Early this year, I noticed fervent statements on Twitter regarding the next “big” film out of Sundance: Fruitvale. Later re-titled Fruitvale Station, the film had been touted as the year’s Beasts of the Southern Wild by people like actor/director Joseph Gordon-Levitt. More than six months later, the film hasn’t lost any momentum, despite the fact that it’s no Beasts of the Southern Wild. Forgiving comparisons to a film that stands as one of the more transcendental works by an American indie filmmaker, Fruitvale still packs a potent punch, but its power comes from a more emotional place rather than spiritual.
Based on a true story, Fruitvale Station follows a young black father on his last day alive before a confrontation with police ends in his shooting death. As I have a job in the news industry, I remember this story as it unfolded. Oscar Grant was among a group of friends detained at a BART station in Oakland, California, early New Year’s Day 2010, following a fight on a transit train. During his detention by police, Grant lost his life after a transit officer shot him. Witnesses captured the moment on cell phone video. The officer later argued that he had confused his gun for his Taser when he shot the 22-year-old in the back while he resisted arrest.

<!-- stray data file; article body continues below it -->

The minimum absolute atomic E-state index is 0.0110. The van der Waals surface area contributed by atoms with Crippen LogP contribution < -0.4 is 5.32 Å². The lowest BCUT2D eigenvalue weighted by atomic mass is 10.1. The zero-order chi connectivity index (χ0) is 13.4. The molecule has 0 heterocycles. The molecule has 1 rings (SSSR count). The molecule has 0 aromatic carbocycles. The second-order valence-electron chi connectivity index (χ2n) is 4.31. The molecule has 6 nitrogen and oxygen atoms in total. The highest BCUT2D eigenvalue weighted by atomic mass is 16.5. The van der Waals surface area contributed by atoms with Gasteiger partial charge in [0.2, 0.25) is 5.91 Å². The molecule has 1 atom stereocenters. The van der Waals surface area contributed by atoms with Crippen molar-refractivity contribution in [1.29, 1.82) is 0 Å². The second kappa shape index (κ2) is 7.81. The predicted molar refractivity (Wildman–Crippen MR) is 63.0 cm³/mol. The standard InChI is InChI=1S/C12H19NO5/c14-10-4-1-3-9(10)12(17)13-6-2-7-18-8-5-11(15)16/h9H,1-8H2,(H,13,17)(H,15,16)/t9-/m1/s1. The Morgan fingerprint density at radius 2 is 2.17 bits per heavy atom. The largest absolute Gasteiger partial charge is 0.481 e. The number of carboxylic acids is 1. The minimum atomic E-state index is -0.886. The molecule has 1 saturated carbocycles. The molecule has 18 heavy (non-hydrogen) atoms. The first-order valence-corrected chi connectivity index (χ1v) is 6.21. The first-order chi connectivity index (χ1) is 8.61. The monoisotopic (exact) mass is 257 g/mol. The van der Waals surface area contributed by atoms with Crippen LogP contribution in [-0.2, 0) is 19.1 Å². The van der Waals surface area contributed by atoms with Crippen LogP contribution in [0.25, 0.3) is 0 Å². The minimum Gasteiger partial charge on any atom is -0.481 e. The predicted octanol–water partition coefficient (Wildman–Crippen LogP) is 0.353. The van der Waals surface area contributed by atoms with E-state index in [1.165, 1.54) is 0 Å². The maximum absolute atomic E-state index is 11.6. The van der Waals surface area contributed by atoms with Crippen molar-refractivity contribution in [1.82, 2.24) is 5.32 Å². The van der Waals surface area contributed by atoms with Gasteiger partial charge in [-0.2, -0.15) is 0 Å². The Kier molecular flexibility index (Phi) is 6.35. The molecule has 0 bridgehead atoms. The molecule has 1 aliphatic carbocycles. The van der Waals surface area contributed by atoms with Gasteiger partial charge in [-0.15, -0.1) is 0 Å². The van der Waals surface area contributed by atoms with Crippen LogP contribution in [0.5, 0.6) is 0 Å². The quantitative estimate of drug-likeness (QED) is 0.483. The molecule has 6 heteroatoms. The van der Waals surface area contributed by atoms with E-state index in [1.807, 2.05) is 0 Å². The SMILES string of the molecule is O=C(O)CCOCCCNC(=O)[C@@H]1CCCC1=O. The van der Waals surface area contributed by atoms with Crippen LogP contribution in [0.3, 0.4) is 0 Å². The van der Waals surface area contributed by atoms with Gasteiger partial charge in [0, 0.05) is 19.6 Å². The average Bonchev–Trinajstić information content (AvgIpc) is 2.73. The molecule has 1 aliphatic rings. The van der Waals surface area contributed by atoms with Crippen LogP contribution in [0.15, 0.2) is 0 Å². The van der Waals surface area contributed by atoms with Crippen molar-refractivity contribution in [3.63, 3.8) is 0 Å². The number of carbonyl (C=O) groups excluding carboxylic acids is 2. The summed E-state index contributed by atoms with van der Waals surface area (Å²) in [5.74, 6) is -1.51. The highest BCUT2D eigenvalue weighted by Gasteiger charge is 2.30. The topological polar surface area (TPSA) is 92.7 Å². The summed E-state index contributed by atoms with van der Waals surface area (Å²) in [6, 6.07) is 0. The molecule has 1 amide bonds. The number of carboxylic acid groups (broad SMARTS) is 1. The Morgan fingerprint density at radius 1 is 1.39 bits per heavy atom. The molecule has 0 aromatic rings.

Taking place over the course of only a day, the filmic account of this incident is all about setting up the tragedy of that night. It opens with the voices of a young couple sharing fanciful New Year’s resolutions against a black screen. The banter between the man and woman is full of humor and affection. Carbs are mentioned and so is Oprah. Then, the first images we see is grainy cell phone video footage of four young black men sitting against a wall while three BART Police officers loom over them. This is actual footage recorded by a witness from a train car held at Fruitvale Station where police had responded to the fight. What happens next is chilling. It’s real-life foreshadowing into director Ryan Coogler’s re-creation of that day’s events with Michael B. Jordan taking on the lead role.
The fractured, associative narrative of the film’s introduction offers a minimalist sensation of the warmth and horror the director aims to set up for the duration of the rest of the film. It’s all about riling up emotions and sympathy for Oscar and his family. Though the majority of the drama shows Oscar having to deal with a troubled past that includes a bad temper, infidelity to his child’s mother and dealing marijuana, the film mostly offers up a man who is simpatico with strangers, family and even stray dogs.
Forgiving a few moments of over-contemplative slow-motion and two or three scenes too many establishing that Oscar has a heart, Coogler has some brilliant moments that highlight intimacy on a warm, cozy level that feels hard to deny. It happens on an almost subconscious level that transcends overt efforts to stir up sympathy. It involves the serendipitous culmination of the film’s various scenes and some choice instances of camera placement, including the amount of floor space shared by children during a sleepover and a glance from below an escalator as Oscar and his friends bunch together on a few steps and head out into the dark of New Year’s morning.